This is more than the challenge she expected when she moved here last year.
By the time the ink dries on the 2010 budget, the city may well have made $71 million in cuts since City Manager Penny Culbreth-Graft came on board 18 months ago. That's out of a budget that was $237 million in 2008.
"It is so different from anything I've ever experienced," she says in a Monday interview.
"The only alternatives that we as a community have is to be something different than what we were yesterday. No one knows what it's going to look like. A lot of us are fearful. But when you talk about being on the edge of greatness, that's when greatness comes, when everything looks hopeless and you think you have no alternatives."
This is the only statement of optimism Culbreth-Graft has to offer, a blind hope that something might fall out of the sky and spare her the dirty task of tearing our city end to end this November.
And of course, she isn't counting on a miracle.
Soon, she says, the city as we know it could be gone. If the economy doesn't improve in coming years, Colorado Springs won't be able to provide parks, buses, road repair or community centers. "The city" will be police and fire. That's it.
It's a real possibility as revenues decrease and deadlines for huge, unavoidable financial obligations — like making $7.5 million in legally required environmental improvements to the Pikes Peak Highway and filling pension funds — loom in 2011. Culbreth-Graft says even if economic recovery comes, 2011, 2012 and 2013 will be bad years for the city.
She's ready to write herself out of the budget if it comes to it.
"That is not a proposal we're looking at at this point," she says. "But I think the point is, we have to look at every alternative we have with the revenues we have today."
Culbreth-Graft is just beginning the budget process to mend a $23.7 million shortfall, working with department heads to decide what could go first, and what could and should be saved. Parks, recreation and transit will likely be heavily hit, but unless new taxes, fees or federal or state funds come rolling in, even the police force could feel the pain.
"I don't have the capacity available to avoid cuts to public safety," she says.
Layoffs have fixed past shortfalls, but that won't work this year.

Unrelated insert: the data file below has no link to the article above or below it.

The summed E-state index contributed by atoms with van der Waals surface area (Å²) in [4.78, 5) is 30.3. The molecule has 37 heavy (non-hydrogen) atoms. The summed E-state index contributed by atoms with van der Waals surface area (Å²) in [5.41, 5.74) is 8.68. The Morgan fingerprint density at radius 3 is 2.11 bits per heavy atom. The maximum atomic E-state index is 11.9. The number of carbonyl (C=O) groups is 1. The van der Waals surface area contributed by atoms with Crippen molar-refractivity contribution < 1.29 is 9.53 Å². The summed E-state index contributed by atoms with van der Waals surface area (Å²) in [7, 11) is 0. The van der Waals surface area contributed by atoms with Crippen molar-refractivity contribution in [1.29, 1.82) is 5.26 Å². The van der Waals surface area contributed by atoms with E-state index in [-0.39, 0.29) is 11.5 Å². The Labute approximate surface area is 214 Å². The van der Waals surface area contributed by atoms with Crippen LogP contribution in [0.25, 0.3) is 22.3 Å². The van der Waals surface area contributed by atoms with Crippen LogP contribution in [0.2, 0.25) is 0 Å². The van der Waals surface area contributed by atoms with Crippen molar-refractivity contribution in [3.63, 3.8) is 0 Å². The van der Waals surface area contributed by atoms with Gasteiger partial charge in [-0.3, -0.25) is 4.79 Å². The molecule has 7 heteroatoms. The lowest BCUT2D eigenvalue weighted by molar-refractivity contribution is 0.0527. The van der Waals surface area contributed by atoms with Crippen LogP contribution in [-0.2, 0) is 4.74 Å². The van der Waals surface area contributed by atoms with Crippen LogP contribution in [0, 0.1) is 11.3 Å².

Out of about 1,800 city employees, more than 1,200 are in the police and fire departments, areas City Council has been loath to touch in the past. Public safety is larger and richer than all the other city departments combined, which together account for 600 employees and $52 million general-fund dollars.
But that doesn't mean the city can simply execute those smaller departments and be done with it. Police and fire need support services like payroll and technology. Other services, like snowplowing or code enforcement, might qualify as public safety services. Meanwhile, employees are needed to perform services mandated by law, such as elections.
Right now, Culbreth-Graft is meeting with department heads in preparation for an Aug. 10 presentation to Council. But already she knows some police and fire cuts will be part of the preliminary plan.
"The math doesn't add up," she says. "It can't add up. So, where do you go? The whole organization is emphatically going to be impacted one way or the other. There's no way around it."
OK, maybe there are ways. Council could adopt some new fees, voters could approve new taxes in November, or the city and El Paso County could find ways to share services, saving both some dough.
And there's something Council almost certainly will do to shrink its deficit: eliminate $9 million in planned raises for employees. That automatically reduces the gap to $14.7 million.
Or so it would seem.
Unfortunately for Council, the projected gap appears to be growing. May sales and use tax figures were down 14.38 percent from a year before, a depressing sign that means revenue projections need to be adjusted downward.
Let's assume Council pops the wage package right away. With the new projections, the gap won't necessarily be a more manageable $14.7 million. In fact, it's more likely to be around $20 million. And since the downtrend effects the 2009 budget, too, Council is also facing yet another shortfall this year, likely around $3 million.
Which leaves Council about where it started — with a $23 million hole.
"We're not seeing recovery in our numbers at all," the city manager says. "We've tried to be optimistic for a lot of years, but ... we're beyond right-sizing into decimating. And when you're at that level, the problem is that when recovery does occur, you've lost your edge. You've lost your capacity to recover."
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